Attorneys for the state argued that it's Ohio's sole province to define marriage as between a man and a woman, that the statewide gay marriage ban doesn't violate any fundamental rights, and that attorneys improperly expanded their originally narrow lawsuit.

"Ohio has made its own decision regarding marriage, deciding to preserve the traditional definition," state's attorneys argued in court filings ahead of Friday's hearing.

They argued that striking down the law would "disregard the will of Ohio voters, and undercut the democratic process."

Black didn't say why he made the announcement on his ruling before he issues it. But by stating his intention ahead of his ruling, Black gave time for the state to prepare an appeal that can be filed as soon as he does. The state can also work on asking Black for a stay in his ruling pending appeal.

Gay rights organizations praised Friday's development.

"It's only a matter of time before marriage equality is the law of the land in not just Ohio, but every corner of America," said Chad Griffin, president of the Washington, D.C.-based Human Rights Campaign.

"The court's forthcoming action shines a bright light on the fact that same-sex couples are denied their 14th Amendment guarantee of equal protection," said Ian James of FreedomOhio, a group working to have voters overturn the state's ban as soon as this fall.

Phil Burress, who chaired the 2004 effort to ban same-sex marriage and is the president of Citizens for Community Values, said his group is prepared to fight any ballot initiative to repeal the ban.

He said he's confident the Cincinnati-based 6th U.S. Circuit Court of Appeals and other courts will overturn Black's coming order and the seven recent rulings overturning statewide gay marriage bans elsewhere or ordering states to recognize out-of-state gay marriages.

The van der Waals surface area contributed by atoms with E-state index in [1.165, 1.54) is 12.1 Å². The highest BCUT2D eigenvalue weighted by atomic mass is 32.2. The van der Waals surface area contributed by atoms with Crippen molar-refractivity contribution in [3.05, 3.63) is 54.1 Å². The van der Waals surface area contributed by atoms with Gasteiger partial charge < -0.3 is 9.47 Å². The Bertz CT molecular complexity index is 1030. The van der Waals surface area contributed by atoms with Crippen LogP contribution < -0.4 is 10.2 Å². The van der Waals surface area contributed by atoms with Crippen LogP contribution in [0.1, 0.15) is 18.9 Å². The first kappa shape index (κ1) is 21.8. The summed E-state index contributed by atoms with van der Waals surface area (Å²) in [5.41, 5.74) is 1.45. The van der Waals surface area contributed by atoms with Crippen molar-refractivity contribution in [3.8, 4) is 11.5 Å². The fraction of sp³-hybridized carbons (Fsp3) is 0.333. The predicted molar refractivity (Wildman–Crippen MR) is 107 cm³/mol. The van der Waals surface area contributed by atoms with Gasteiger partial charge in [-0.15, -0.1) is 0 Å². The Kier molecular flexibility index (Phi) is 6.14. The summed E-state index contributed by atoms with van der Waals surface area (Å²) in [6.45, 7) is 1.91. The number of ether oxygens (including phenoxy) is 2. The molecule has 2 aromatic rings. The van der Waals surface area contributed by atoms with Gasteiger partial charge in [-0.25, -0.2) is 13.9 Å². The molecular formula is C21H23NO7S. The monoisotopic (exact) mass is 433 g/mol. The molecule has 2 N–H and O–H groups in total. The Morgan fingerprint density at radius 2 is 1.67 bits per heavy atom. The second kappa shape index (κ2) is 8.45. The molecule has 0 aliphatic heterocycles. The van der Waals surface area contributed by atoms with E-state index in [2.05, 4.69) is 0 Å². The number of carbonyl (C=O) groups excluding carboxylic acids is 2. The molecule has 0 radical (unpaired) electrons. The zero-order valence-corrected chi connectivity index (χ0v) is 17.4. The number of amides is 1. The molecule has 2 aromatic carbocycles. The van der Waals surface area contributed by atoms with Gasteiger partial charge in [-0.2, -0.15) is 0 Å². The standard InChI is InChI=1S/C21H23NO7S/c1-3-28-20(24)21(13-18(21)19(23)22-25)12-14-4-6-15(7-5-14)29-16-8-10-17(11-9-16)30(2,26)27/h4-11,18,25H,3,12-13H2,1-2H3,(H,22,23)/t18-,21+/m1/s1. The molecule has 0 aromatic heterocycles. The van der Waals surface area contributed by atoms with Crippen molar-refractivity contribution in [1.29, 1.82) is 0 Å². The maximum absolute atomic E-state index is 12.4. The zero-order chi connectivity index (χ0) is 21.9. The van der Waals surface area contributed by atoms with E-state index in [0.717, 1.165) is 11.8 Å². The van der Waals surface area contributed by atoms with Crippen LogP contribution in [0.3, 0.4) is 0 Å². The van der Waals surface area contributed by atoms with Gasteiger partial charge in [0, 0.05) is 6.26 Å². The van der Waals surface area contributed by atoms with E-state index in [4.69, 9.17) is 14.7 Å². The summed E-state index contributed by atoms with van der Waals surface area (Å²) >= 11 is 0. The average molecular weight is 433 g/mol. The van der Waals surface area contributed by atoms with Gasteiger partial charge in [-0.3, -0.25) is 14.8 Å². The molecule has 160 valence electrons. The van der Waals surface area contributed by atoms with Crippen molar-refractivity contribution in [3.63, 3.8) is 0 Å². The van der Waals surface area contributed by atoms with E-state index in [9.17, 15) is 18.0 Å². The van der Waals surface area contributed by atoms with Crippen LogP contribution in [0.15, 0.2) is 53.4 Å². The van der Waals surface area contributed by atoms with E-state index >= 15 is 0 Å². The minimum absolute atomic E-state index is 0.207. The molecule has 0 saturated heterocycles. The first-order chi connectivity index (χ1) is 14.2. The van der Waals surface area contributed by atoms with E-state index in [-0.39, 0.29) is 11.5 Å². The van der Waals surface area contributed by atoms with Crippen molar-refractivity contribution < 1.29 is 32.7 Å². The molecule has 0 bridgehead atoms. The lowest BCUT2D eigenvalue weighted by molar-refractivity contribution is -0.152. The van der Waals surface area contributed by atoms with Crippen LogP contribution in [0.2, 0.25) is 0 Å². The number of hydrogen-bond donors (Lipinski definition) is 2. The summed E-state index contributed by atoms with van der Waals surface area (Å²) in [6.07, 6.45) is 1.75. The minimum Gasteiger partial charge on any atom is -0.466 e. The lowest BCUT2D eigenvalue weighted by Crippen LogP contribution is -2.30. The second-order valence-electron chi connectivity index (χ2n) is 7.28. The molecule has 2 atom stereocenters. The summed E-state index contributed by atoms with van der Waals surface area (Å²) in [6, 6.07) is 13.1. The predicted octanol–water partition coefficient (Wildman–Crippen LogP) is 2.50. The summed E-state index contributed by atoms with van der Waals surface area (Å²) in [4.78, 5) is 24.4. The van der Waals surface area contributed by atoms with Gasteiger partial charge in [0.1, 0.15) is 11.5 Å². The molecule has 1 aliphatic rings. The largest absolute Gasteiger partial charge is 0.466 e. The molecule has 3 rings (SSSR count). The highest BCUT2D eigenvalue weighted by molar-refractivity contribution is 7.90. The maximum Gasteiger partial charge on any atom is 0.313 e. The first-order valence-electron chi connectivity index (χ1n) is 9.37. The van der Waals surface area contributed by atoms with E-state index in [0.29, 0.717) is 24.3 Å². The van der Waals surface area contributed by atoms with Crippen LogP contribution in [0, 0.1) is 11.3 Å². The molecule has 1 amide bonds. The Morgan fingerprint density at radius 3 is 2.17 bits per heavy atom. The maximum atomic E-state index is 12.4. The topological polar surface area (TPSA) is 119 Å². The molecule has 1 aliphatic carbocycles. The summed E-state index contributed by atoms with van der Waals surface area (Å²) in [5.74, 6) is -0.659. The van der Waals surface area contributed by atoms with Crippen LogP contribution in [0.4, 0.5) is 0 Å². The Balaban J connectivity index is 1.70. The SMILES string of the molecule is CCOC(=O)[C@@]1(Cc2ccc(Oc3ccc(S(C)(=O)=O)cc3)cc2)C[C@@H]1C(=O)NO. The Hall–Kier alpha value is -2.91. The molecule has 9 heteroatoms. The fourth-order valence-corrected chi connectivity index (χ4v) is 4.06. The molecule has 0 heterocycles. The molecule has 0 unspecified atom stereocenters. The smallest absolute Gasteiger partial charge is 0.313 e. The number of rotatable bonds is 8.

"The domino effect you're talking about is going to be short-lived," he said. "This is not the will of the people. This is a Hail Mary pass to get everyone forced to recognize same-sex marriage by having the courts do their dirty work."

The lawsuit originally only asked Black to force Ohio to recognize out-of-state gay marriages on birth certificates. Attorneys later expanded it for a broader and more significant ruling, a move that irked the state's attorneys.

"It could require a sea change in the way numerous government agencies and departments (not parties to this litigation) fulfill their duties," they wrote in court documents, referring to a ripple effect that could encompass Ohio statutes on insurance, mortgages, child guardianship and property.

The lawsuit built on the success of another one also filed by Gerhardstein that sought to force Ohio to recognize out-of-state gay marriages on death certificates.

In December, Black granted that request, saying that Ohio's ban on gay marriage demeans "the dignity of same-sex couples in the eyes of the state and the wider community."

The state appealed that ruling, and the case is pending in the 6th Circuit appeals court.

___

Associated Press writer Ann Sanner in Columbus, Ohio, contributed to this report.